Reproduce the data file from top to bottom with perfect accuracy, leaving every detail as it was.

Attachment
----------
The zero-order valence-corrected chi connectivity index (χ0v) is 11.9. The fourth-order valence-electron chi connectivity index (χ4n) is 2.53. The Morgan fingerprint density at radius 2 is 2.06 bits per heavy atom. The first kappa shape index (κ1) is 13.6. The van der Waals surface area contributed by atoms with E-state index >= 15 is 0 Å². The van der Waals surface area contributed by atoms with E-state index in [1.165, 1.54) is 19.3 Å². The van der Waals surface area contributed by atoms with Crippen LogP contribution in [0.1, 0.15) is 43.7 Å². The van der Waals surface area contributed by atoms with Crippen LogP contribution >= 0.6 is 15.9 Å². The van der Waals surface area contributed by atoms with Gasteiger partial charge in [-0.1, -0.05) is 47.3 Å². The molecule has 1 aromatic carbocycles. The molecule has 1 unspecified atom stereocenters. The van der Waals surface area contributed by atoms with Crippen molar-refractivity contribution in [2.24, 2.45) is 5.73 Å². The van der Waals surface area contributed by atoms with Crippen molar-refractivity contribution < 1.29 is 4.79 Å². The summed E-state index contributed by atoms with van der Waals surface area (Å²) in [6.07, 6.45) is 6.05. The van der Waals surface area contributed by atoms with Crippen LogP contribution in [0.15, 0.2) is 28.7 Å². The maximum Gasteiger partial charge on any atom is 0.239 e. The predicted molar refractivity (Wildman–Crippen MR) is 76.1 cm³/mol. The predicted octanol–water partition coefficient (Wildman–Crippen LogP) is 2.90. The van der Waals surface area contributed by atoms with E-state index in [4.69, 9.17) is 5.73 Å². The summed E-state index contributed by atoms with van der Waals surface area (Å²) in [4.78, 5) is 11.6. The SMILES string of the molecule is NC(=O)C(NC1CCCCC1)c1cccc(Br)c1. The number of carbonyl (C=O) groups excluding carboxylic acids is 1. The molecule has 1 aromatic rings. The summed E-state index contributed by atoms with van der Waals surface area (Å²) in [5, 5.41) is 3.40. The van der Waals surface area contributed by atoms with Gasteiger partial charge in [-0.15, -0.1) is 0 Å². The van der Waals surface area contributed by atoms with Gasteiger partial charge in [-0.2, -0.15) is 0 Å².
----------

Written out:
The zero-order valence-corrected chi connectivity index (χ0v) is 11.9. The fourth-order valence-electron chi connectivity index (χ4n) is 2.53. The Morgan fingerprint density at radius 2 is 2.06 bits per heavy atom. The first kappa shape index (κ1) is 13.6. The van der Waals surface area contributed by atoms with E-state index >= 15 is 0 Å². The van der Waals surface area contributed by atoms with E-state index in [1.165, 1.54) is 19.3 Å². The van der Waals surface area contributed by atoms with Crippen LogP contribution in [0.1, 0.15) is 43.7 Å². The van der Waals surface area contributed by atoms with Crippen LogP contribution >= 0.6 is 15.9 Å². The van der Waals surface area contributed by atoms with Gasteiger partial charge in [-0.1, -0.05) is 47.3 Å². The molecule has 1 aromatic carbocycles. The molecule has 1 unspecified atom stereocenters. The van der Waals surface area contributed by atoms with Crippen molar-refractivity contribution in [2.24, 2.45) is 5.73 Å². The van der Waals surface area contributed by atoms with Crippen molar-refractivity contribution < 1.29 is 4.79 Å². The summed E-state index contributed by atoms with van der Waals surface area (Å²) in [6.07, 6.45) is 6.05. The van der Waals surface area contributed by atoms with Crippen LogP contribution in [0.15, 0.2) is 28.7 Å². The maximum Gasteiger partial charge on any atom is 0.239 e. The predicted molar refractivity (Wildman–Crippen MR) is 76.1 cm³/mol. The predicted octanol–water partition coefficient (Wildman–Crippen LogP) is 2.90. The van der Waals surface area contributed by atoms with E-state index in [4.69, 9.17) is 5.73 Å². The summed E-state index contributed by atoms with van der Waals surface area (Å²) in [4.78, 5) is 11.6. The SMILES string of the molecule is NC(=O)C(NC1CCCCC1)c1cccc(Br)c1. The number of carbonyl (C=O) groups excluding carboxylic acids is 1. The molecule has 1 aromatic rings. The summed E-state index contributed by atoms with van der Waals surface area (Å²) in [5, 5.41) is 3.40. The van der Waals surface area contributed by atoms with Gasteiger partial charge in [-0.15, -0.1) is 0 Å². The van der Waals surface area contributed by atoms with Gasteiger partial charge in [-0.2, -0.15) is 0 Å².